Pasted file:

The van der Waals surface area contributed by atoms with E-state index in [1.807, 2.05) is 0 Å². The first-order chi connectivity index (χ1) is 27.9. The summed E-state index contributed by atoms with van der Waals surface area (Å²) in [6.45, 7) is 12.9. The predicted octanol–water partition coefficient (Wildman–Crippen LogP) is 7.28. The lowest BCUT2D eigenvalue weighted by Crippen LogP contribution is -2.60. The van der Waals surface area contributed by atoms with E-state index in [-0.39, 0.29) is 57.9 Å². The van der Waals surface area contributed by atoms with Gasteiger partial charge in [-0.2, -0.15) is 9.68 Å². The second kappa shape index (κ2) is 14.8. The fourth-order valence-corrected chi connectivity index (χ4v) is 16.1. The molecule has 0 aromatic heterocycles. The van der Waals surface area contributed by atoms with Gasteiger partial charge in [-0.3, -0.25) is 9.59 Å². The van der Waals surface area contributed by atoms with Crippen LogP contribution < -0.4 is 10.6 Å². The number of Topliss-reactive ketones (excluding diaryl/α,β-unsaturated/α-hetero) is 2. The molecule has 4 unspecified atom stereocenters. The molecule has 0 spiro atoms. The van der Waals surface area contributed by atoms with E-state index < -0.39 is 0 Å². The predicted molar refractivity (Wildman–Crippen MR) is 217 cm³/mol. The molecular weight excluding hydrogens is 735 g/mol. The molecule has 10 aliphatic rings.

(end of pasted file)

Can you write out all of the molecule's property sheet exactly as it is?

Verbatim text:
The van der Waals surface area contributed by atoms with E-state index in [1.807, 2.05) is 0 Å². The first-order chi connectivity index (χ1) is 27.9. The summed E-state index contributed by atoms with van der Waals surface area (Å²) in [6.45, 7) is 12.9. The predicted octanol–water partition coefficient (Wildman–Crippen LogP) is 7.28. The lowest BCUT2D eigenvalue weighted by Crippen LogP contribution is -2.60. The van der Waals surface area contributed by atoms with E-state index in [-0.39, 0.29) is 57.9 Å². The van der Waals surface area contributed by atoms with Gasteiger partial charge in [-0.2, -0.15) is 9.68 Å². The second kappa shape index (κ2) is 14.8. The fourth-order valence-corrected chi connectivity index (χ4v) is 16.1. The molecule has 0 aromatic heterocycles. The van der Waals surface area contributed by atoms with Gasteiger partial charge in [-0.3, -0.25) is 9.59 Å². The van der Waals surface area contributed by atoms with Crippen LogP contribution < -0.4 is 10.6 Å². The number of Topliss-reactive ketones (excluding diaryl/α,β-unsaturated/α-hetero) is 2. The molecule has 4 unspecified atom stereocenters. The molecule has 0 spiro atoms. The van der Waals surface area contributed by atoms with E-state index < -0.39 is 0 Å². The predicted molar refractivity (Wildman–Crippen MR) is 217 cm³/mol. The molecular weight excluding hydrogens is 735 g/mol. The molecule has 10 aliphatic rings.